Category : MOLECULAR BIOLOGY AND GENETICS

dna

Massive US Government Study To Offer Genetic Counseling

A US government study aims to sequence the genomes of one million volunteers as part of its new ”All of Us” project. A genetic-counselling company hired by the National Institutes of Health (NIH) will work with participants to help them understand their results. Most of the participants are recruited from ethnic and socioeconomic groups that are typically under-represented in biomedical studies.

neuron

Scientists Discover a Previously Unknown Pain-Sensing Organ

Researchers at Karolinska Institute in Sweden have discovered a new sensory organ that can detect painful mechanical damage such as pricks and impacts. These octopus-like cells surround the pain-sensing nerves and extend into the outer layer of skin. The discovery raises hopes that it could lead to the development of new painkilling drugs.

embryos

World’s First Human-Monkey Hybrid Raises Concern Among Scientists

Spanish scientists produced the first human-monkey chimeras in China to bypass ethical guardrails, igniting yet another ethical debate. Chimeras could effectively address the global shortage of organs, as well as organ rejection but raise many moral concerns. Advancements in this field could save lives yet they are highly controversial.

DNA

The Present And Future of Gene Drives

Gene drives are capable of altering genomes of entire animal populations by passing down mutations through generations faster than natural inheritance. The main goal of using them is to defeat diseases, control pests and speed up lab work. Self-destructing mosquitoes and sterilized rodents are in the center of interest. However, recent advancements raise concerns about unleashing this powerful technology with no clear ecological consequences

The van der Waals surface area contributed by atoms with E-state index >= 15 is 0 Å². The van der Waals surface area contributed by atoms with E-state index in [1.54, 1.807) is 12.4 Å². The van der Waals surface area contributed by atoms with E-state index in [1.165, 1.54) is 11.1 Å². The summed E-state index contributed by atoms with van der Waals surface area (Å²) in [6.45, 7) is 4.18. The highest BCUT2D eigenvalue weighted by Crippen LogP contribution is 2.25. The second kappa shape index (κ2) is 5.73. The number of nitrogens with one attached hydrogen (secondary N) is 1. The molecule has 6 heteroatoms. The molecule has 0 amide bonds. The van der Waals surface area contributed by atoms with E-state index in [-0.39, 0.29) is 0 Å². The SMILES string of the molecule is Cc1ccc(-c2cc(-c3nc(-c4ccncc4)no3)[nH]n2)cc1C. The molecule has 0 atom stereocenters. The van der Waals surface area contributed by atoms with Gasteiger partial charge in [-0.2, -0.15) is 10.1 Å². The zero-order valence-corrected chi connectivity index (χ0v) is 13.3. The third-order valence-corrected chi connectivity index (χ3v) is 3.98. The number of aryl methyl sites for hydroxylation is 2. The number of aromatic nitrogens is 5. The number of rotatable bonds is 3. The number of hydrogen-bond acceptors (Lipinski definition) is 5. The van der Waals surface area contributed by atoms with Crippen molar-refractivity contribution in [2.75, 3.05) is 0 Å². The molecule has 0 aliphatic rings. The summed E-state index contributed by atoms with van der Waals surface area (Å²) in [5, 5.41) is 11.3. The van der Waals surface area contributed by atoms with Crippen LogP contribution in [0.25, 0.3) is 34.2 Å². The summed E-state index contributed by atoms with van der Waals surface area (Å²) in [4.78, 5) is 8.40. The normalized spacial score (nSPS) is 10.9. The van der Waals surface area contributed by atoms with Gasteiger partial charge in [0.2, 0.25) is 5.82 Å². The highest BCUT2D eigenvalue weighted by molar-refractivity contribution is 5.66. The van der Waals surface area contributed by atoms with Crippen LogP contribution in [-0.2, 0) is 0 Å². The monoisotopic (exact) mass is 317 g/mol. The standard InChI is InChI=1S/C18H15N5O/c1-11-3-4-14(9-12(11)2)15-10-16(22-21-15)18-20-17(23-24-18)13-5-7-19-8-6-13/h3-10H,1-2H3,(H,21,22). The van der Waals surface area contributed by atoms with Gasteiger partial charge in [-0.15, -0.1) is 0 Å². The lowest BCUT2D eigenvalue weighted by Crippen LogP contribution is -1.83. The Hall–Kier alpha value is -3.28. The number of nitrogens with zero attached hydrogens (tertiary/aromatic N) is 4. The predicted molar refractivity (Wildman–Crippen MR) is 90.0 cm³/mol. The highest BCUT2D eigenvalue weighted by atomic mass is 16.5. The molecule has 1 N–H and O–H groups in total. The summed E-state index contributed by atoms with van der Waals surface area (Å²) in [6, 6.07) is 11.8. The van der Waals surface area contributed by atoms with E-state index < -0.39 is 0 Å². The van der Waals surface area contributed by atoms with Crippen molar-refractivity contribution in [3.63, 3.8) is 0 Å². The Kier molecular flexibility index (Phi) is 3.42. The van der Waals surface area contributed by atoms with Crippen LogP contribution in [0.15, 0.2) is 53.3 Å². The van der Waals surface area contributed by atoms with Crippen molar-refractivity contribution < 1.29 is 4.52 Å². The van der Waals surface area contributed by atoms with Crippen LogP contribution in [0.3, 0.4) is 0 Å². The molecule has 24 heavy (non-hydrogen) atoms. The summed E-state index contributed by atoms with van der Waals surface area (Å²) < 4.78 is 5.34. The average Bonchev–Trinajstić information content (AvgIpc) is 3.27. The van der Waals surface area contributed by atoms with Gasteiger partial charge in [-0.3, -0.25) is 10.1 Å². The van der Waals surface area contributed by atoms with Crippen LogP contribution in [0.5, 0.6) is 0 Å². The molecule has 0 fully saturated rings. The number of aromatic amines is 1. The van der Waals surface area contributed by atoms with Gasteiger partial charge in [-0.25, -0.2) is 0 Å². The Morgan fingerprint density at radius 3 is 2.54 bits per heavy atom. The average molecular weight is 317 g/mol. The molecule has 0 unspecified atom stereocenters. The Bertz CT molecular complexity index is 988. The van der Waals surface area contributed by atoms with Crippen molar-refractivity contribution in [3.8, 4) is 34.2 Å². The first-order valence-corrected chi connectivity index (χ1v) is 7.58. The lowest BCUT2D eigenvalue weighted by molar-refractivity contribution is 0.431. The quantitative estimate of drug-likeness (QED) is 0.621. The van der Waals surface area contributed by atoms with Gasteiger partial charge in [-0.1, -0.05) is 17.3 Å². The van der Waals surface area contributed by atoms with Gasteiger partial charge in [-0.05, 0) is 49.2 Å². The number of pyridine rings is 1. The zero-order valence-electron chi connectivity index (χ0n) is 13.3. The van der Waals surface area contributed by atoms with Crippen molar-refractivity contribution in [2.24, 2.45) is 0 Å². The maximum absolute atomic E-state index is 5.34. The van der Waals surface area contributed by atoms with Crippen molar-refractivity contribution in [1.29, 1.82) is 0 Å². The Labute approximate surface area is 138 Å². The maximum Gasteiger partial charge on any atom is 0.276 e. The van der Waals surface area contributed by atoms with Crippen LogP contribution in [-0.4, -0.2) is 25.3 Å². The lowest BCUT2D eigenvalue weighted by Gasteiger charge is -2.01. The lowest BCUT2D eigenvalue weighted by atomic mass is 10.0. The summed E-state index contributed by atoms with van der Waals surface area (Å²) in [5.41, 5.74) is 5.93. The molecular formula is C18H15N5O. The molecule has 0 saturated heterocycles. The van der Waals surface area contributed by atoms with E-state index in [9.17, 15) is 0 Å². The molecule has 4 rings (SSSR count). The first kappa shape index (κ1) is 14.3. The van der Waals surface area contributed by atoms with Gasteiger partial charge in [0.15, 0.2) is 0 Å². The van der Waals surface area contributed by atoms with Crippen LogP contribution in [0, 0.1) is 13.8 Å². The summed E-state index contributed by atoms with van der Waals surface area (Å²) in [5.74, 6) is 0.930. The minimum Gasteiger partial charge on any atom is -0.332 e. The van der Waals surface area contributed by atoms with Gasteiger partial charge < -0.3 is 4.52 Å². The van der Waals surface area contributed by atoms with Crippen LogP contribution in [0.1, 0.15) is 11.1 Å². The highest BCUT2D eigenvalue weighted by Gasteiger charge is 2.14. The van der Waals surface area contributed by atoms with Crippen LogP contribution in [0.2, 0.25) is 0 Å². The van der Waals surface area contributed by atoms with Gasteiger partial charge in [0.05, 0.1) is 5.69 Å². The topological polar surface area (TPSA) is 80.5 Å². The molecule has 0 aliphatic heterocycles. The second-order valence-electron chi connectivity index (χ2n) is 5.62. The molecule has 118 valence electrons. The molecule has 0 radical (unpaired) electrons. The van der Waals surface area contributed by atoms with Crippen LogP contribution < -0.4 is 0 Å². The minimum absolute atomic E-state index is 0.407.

nuclear waste

Scientists Use Molecular “Claw” to Remove Uranium From Irradiated Mice

Researchers from China’s Soochow University have developed a new molecular “claw” that hooks onto toxic uranium isotopes, making them easier for the kidneys to excrete. If proven functional in humans, it would represent the first effective way for quickly removing the heavy metal from a person’s body. The method could prove vital in areas with contaminated groundwater and for the unfortunate ones who drink it.

blood

Gut Microbes Converted Type A Into Universal Donor Blood

Scientists from the University of British Columbia (UBC) have found a way to nearly double the amount of universal donor blood available. They discovered microbes in the human gut that produce two enzymes which efficiently strip type A blood of its antigens, transforming it into type O. This process could ease blood shortages and revolutionize blood donation and transfusion.

mosaic

Scientist Confirm That The Human Body Is A Mosaic Of Different Genomes

A new study has confirmed that the human body is, in fact, a complex mosaic made up of clusters of cells with different genomes. The largest such study to date compiles data from thousands of samples collected from about 500 people and 29 different types of tissue. Scientists say that “normal” human tissues are permeated with mutations and many cells in the body bear mutations that could contribute to cancer. These findings could help scientists better understand how cancer starts.

analysis-3707159_1920 (2)

Factors That Have a Significant Effect on Telomere Preservation

The human body and its cells have several different mechanisms for protecting its essential parts and expressing all the indicators that shape every individual in unique ways. Telomeres play a lead role in that process, ensuring our genetic blueprints remain intact, but even they have a limit. With the rise of genetic engineering, researchers have found a way to extend the lifespan of telomeres and delay senescence and onset of disease.

stress

Scientists Developed a Simple Test That Can Measure Your Stress Levels

Stress, “the silent killer” of the modern age, could finally become simple to detect and quantify. Researchers from the University of Cincinnati (UC) have developed a new test that can easily measure common stress hormones using sweat, blood, urine or saliva. The aim is to eventually have an accessible device that patients can use at home to monitor their health.